CP34A:
Interdisciplinary Approaches for Understanding Coastal Ocean Carbon and Biogeochemical Processes and Budgets V eLightning

Session ID#: 93294

Session Description:
The coastal ocean, including estuaries, tidal wetlands, continental shelf waters, and coastal upwelling regions, is highly productive and plays a role in the global cycles of carbon and other elements that is much larger than its area would indicate. The necessity to understand coastal biogeochemical processes is increasing as human activity creates problems such as eutrophication, harmful algal blooms, and hypoxia. In addition, climate change effects, such as warming, sea-level rise, acidification, and changing streamflow, will interact with these problems in complex ways. Our understanding of the role of these changes in the coastal ocean for a larger context is also hampered as the interaction of coastal regions and shelf seas with the global oceans is often treated as a “boundary condition problem” for the respective fields of study.

We invite observational (in situ and remote sensing), modeling, and theoretical investigations that reduce knowledge gaps and uncertainties in processes and budgets related to inorganic and organic coastal carbon and biogeochemistry. Of particular interest are interdisciplinary investigations that go beyond individual systems and enhance fundamental process understanding that has implications across the coastal ocean. Studies of changes in coastal ocean carbon and biogeochemistry due to climate and anthropogenic are also encouraged.

Co-Sponsor(s):
  • OB - Ocean Biology and Biogeochemistry
  • OC - Ocean Change: Acidification and Hypoxia
  • OM - Ocean Modeling
Index Terms:
Primary Chair:  Holger Brix, Helmholtz-Zentrum Geesthacht, Institute for Coastal Research, Geesthacht, Germany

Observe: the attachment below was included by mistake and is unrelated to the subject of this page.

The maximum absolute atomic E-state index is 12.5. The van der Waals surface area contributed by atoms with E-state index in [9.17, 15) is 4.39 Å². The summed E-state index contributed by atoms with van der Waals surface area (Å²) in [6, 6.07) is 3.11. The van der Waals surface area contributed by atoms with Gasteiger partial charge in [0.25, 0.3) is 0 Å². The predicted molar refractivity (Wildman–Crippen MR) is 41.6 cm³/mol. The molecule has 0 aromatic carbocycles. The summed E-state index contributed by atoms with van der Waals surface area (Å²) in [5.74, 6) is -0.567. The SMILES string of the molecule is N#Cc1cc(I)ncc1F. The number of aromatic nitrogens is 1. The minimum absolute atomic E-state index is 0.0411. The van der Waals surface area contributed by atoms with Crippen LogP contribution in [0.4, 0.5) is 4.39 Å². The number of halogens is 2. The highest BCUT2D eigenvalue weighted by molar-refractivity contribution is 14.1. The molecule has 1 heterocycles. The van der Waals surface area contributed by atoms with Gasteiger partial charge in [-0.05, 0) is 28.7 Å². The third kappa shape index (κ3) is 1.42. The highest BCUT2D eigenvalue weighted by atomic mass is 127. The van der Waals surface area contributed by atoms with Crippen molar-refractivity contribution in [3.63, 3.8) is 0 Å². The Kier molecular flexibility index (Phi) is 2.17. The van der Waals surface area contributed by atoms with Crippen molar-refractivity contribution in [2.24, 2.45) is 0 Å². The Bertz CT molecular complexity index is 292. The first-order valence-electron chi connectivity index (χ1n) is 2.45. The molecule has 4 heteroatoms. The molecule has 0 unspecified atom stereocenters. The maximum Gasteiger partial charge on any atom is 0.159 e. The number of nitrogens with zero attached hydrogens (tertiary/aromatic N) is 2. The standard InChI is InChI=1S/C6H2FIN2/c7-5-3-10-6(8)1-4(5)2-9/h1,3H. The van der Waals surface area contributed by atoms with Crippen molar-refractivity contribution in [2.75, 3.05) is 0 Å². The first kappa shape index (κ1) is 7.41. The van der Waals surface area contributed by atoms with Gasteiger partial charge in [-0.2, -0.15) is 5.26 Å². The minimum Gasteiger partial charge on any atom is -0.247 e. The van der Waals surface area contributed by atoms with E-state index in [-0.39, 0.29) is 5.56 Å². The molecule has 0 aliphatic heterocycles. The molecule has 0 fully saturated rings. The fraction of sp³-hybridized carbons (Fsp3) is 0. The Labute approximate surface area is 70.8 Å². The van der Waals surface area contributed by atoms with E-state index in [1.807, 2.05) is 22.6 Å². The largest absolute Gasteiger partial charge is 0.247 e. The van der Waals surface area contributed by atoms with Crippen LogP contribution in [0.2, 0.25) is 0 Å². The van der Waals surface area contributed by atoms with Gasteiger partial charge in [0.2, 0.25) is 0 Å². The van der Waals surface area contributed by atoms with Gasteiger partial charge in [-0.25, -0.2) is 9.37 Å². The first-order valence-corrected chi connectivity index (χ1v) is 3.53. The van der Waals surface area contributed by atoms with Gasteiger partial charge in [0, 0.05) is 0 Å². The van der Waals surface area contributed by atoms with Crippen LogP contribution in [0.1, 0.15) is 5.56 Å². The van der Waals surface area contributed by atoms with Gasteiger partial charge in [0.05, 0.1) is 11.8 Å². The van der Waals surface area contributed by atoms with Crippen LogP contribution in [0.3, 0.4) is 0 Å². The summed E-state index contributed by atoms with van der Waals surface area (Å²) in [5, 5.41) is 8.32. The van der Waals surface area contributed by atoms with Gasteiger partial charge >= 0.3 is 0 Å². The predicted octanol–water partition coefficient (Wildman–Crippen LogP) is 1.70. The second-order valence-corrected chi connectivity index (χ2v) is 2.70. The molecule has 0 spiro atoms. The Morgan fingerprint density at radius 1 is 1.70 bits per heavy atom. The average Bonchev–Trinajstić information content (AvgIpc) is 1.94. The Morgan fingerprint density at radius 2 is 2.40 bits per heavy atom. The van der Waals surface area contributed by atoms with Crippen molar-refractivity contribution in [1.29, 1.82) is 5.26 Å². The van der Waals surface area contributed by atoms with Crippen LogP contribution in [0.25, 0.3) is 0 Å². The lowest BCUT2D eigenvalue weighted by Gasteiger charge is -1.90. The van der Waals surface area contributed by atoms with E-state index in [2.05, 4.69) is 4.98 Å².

Co-Chair:  Raymond Najjar, The Pennsylvania State University, Meteorology and Atmospheric Science, University Park, PA, United States
Primary Liaison:  Holger Brix, Helmholtz-Zentrum Geesthacht, Institute for Coastal Research, Geesthacht, Germany
Moderators:  Sophie N Chu, Massachusetts Institute of Technology/Woods Hole Oceanographic Institution Joint Program, Woods Hole, MA, United States, Holger Brix, Helmholtz-Zentrum Geesthacht, Institute for Coastal Research, Geesthacht, Germany and Raymond Najjar, The Pennsylvania State University, Meteorology and Atmospheric Science, University Park, PA, United States
Student Paper Review Liaison:  Holger Brix, Helmholtz-Zentrum Geesthacht, Institute for Coastal Research, Geesthacht, Germany

Abstracts Submitted to this Session:

 
Accuracy of CO2 System Calculations Improved with New Spectrophotometric K2 Model for Seawater (652082)
Katelyn M Schockman, University of South Florida, College of Marine Science, Saint Petersburg, FL, United States and Robert Byrne, University of South Florida, College of Marine Science, St. Petersburg, FL, United States
 
Modelling Chemical Speciation in Seawater pH Buffers, Standard Seawater and Other Natural Waters: Applications and Uncertainties (642945)
Matthew Paul Humphreys, NIOZ Royal Netherlands Institute for Sea Research, Department of Ocean Systems, Texel, Netherlands, Andrew G Dickson, Scripps Institution of Oceanography, UCSD, La Jolla, CA, United States, David R Turner, University of Gothenburg, Gothenburg, Sweden and Simon L Clegg, University of East Anglia, Norwich, United Kingdom
 
A thirty-year retrospective analysis of Chesapeake Bay warming (650971)